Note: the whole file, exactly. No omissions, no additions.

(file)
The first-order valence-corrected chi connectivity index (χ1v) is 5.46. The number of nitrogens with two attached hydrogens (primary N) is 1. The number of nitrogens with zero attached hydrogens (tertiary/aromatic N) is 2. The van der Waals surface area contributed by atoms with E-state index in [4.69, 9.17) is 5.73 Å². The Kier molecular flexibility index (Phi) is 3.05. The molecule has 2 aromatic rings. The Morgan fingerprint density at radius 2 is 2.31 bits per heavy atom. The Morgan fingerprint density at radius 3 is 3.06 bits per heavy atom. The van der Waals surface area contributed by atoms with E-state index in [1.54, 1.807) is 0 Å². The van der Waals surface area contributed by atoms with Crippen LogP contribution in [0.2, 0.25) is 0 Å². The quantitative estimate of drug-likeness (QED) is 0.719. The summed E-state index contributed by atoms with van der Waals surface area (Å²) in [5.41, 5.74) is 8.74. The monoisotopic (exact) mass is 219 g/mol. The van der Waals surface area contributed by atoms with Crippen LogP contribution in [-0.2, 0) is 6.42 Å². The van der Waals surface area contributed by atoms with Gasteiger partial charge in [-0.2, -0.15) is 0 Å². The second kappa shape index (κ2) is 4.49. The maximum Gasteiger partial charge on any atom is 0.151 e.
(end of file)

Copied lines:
The first-order valence-corrected chi connectivity index (χ1v) is 5.46. The number of nitrogens with two attached hydrogens (primary N) is 1. The number of nitrogens with zero attached hydrogens (tertiary/aromatic N) is 2. The van der Waals surface area contributed by atoms with E-state index in [4.69, 9.17) is 5.73 Å². The Kier molecular flexibility index (Phi) is 3.05. The molecule has 2 aromatic rings. The Morgan fingerprint density at radius 2 is 2.31 bits per heavy atom. The Morgan fingerprint density at radius 3 is 3.06 bits per heavy atom. The van der Waals surface area contributed by atoms with E-state index in [1.54, 1.807) is 0 Å². The van der Waals surface area contributed by atoms with Crippen LogP contribution in [0.2, 0.25) is 0 Å². The quantitative estimate of drug-likeness (QED) is 0.719. The summed E-state index contributed by atoms with van der Waals surface area (Å²) in [5.41, 5.74) is 8.74. The monoisotopic (exact) mass is 219 g/mol. The van der Waals surface area contributed by atoms with Crippen LogP contribution in [-0.2, 0) is 6.42 Å². The van der Waals surface area contributed by atoms with Gasteiger partial charge in [-0.2, -0.15) is 0 Å². The second kappa shape index (κ2) is 4.49. The maximum Gasteiger partial charge on any atom is 0.151 e.